While the chip is the most visible change, many restaurateurs are also concerned about who the liability will fall to should there be fraudulent charges on their new EMV payments system.
Prior to EMV, credit card issuers were responsible for the liability in fraudulent chargebacks from customers. But, the liability ownership changed with the deadline for compliance. Now, should an EMV chip card be swiped as opposed to dipped, and concurrently a fraudulent chargeback is claimed, the business is liable for chargebacks above $25. If, however, you have an EMV reader, then the liability shifts back to the card issuer, and this remains true even if the chip is damaged.
This fine print can have a dark impact on restaurants and bars, which already face high overhead and tight margins. It’s not safe to expect the card issuers to perform deep investigations for each chargeback, so the process of fighting these can be difficult, tiresome, and time-consuming. Accordingly, there are some basic questions that you should pose to restaurateurs when they are evaluating whether they need to make the switch.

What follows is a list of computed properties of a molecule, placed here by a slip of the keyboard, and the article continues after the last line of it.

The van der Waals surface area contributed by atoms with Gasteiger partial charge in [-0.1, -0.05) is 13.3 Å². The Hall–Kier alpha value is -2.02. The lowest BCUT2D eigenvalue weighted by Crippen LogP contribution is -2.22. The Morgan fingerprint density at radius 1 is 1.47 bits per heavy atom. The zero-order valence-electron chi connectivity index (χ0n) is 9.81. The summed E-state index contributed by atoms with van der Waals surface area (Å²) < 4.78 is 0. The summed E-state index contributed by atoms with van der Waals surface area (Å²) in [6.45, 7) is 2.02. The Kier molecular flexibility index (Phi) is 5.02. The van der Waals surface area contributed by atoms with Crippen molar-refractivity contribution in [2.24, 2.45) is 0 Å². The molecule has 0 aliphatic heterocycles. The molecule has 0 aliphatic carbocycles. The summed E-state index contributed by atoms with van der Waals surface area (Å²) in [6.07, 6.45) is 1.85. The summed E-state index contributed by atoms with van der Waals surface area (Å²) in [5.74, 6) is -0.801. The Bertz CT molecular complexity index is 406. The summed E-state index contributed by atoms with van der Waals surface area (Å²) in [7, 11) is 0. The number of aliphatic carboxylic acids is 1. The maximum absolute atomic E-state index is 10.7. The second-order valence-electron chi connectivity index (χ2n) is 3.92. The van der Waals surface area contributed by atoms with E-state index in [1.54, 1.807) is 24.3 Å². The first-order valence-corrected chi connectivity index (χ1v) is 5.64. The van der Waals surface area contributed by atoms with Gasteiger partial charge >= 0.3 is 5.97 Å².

Is the average check size above $25? – If a restaurant’s average check size is above $25, it should consider EMV more closely. For chargebacks above $25 when an EMV-enabled card is processed without an EMV reader, the liability shifts to the restaurant. In other words, without an EMV reader, a restaurant will likely be on the hook for most fraudulent chargebacks.
Is it a popular night spot or club? – Bars and clubs tend to see a higher rate of fraudulent chargebacks, which eats into margins and managers’ time. If your customer is a bar or nightclub that frequently see high tabs, it’s worth looking at bringing EMV online.
Do fears about chargebacks and liability keep them up at night? – Adopting EMV is a way to avoid the hassle of managing fraudulent chargebacks and worrying about liability. Peace of mind is enough for many restaurants.
Stored Cardholder Data
Another real concern with EMV is physical access to stored cardholder data at the point of sale. While EMV technologies have made advances to protect this data, many POS systems haven’t, making this a point of vulnerability.